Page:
Without a word the bald man pulled a second cigarette from his pocket and held it out the window. She took it and it hung awkwardly from her mouth for a moment.

“Right,” the bald man grunted and fished a book of matches from his pocket. The girl was careful not to inhale, but couldn’t help but let out a small cough anyway. The man didn’t seem to notice.

“Thank you,” she said, reaching back out across the gap between the truck and car to hand him back his matches. “My name is Judith.”

The man preoccupied himself carefully replacing the book of matches to his pocket. His gaze then dropped down to his feet. Judith had all but given up hope for a response when the man spoke. “Charles.”

She smiled and the lit cigarette fell from her mouth. She returned it, her eyes squinting against the smoke and she made a wordless apology to Jack, patting his lap, before turning back to Charles.

“Hi, Charles,” Judith said.

Charles’ nodded, his eyes trained on his feet, as though afraid they might take off without him if he did. “Hello, Judith.” Then he rolled his window back up, leaving only a crack for the smoke to escape into the summer night.

The sun dropped in the sky, and the shadows on the dirt lot grew longer and longer. Charles sat quietly in his rusted red truck watching the lot fill one bright car at a time.

Judith tried to catch his eye when the movie began, but by the time the ads were playing she could see through the window that Charles was enthralled.

In the end Judith loved Rear Window, though she could never admit it to Jack. Not after making the boy wait nine long months to see it. She watched, bringing her knees up on the seat when the suspense of it all got to be too much. When she saw Charles move in his truck out of the corner of her eye, she turned and found him holding another cigarette out the window for her. Judith’s chest still hurt from the first, but she didn’t hesitate in reaching out. She didn’t want Jack to see her taking another in case he protested, however, so she whispered her thanks, and gave Charles a small wink. It would be their shared secret, like they were old pals.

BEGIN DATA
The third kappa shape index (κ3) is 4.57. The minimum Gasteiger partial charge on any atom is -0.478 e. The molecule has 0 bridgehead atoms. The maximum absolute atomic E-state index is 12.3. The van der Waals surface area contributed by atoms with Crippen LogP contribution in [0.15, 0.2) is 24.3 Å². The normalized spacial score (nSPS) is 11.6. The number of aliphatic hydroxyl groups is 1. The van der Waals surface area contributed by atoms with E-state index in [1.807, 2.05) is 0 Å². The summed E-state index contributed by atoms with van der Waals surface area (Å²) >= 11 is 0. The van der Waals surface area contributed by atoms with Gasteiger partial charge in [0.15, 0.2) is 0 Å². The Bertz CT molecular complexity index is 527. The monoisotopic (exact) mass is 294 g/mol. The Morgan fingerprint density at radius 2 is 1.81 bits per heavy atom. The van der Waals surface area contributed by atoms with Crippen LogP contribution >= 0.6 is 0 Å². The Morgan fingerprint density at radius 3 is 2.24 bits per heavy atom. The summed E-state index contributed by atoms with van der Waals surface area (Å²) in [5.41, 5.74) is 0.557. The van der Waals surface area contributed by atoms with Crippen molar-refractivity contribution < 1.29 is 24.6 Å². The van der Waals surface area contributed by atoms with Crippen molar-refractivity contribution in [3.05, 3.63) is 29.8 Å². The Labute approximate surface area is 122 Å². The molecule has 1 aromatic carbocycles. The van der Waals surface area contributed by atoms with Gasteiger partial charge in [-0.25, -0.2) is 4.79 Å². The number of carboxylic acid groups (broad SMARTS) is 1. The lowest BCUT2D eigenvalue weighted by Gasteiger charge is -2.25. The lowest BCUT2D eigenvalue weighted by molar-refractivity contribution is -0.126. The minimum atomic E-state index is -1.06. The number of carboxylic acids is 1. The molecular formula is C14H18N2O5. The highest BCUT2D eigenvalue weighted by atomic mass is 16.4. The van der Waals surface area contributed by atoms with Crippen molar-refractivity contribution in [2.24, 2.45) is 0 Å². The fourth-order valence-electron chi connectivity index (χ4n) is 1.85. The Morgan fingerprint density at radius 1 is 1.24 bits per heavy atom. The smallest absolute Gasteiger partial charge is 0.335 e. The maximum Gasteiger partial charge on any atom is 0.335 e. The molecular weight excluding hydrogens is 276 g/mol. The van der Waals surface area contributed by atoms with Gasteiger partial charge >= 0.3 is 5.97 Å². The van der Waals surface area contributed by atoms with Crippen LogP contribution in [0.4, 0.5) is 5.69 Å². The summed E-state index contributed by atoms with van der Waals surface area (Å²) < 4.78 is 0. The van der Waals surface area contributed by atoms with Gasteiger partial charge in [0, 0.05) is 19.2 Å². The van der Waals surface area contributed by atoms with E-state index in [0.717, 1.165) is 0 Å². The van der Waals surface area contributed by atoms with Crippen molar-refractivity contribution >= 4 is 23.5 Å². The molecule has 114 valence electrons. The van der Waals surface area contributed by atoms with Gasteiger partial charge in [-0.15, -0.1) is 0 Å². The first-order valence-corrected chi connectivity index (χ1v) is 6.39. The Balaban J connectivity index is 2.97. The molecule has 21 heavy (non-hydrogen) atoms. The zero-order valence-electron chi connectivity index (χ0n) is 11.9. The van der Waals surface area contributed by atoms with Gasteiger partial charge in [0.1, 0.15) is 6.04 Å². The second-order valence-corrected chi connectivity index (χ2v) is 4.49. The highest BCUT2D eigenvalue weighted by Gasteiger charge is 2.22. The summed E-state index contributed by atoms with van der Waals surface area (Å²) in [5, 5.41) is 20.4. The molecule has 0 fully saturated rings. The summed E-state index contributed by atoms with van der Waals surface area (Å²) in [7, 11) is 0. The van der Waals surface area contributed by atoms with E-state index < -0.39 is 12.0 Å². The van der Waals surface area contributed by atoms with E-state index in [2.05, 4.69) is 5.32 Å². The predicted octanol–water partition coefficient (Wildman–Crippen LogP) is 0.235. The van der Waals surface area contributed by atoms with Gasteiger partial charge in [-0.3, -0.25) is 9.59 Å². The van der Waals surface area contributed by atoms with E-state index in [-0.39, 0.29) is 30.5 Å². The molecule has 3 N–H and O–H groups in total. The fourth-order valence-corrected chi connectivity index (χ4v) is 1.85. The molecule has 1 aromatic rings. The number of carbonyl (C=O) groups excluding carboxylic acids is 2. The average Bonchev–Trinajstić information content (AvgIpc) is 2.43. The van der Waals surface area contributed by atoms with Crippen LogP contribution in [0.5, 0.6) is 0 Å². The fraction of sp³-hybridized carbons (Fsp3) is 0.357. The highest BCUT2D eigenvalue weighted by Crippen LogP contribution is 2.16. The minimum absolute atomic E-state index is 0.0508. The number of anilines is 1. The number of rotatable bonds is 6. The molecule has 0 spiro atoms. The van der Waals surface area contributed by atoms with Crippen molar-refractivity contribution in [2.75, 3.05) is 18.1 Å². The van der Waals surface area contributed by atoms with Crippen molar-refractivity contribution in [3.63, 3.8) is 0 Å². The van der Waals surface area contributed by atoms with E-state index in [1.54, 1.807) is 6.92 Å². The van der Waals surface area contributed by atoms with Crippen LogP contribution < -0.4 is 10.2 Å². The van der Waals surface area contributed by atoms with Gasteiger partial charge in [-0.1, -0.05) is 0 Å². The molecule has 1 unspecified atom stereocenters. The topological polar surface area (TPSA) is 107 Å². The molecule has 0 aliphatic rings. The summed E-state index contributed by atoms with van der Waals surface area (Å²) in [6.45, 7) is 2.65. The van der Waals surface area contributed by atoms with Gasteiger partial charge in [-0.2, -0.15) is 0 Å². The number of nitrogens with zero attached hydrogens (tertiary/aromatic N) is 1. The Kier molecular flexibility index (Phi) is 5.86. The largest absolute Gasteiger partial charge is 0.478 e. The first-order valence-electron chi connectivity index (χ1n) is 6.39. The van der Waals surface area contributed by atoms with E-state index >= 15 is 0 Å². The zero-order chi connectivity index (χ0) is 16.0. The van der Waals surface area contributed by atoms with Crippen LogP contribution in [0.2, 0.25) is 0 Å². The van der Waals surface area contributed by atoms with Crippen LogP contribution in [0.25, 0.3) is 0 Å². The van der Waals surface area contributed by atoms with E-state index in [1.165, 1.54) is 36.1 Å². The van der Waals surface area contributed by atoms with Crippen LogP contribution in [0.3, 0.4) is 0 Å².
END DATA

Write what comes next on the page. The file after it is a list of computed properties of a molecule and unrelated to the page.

When Rear Window played out its dramatic conclusion, Judith couldn’t help looking over at Charles. The man with the gin blossomed nose was staring at the screen, but his face reflected none of the fear or apprehension Judith saw on the faces in all the bright cars. Instead, a grin had taken over the man’s face. When Judith turned her attention back to the movie, she found that she, too, was smiling.

 

 

About the Author:

Michael LaBlanc

Michael LeBlanc is an emerging writer whose work has appeared in the Queen’s University literary anthology, Lake Effect. He lives in Morristown, New Jersey where he work as an editorial assistant.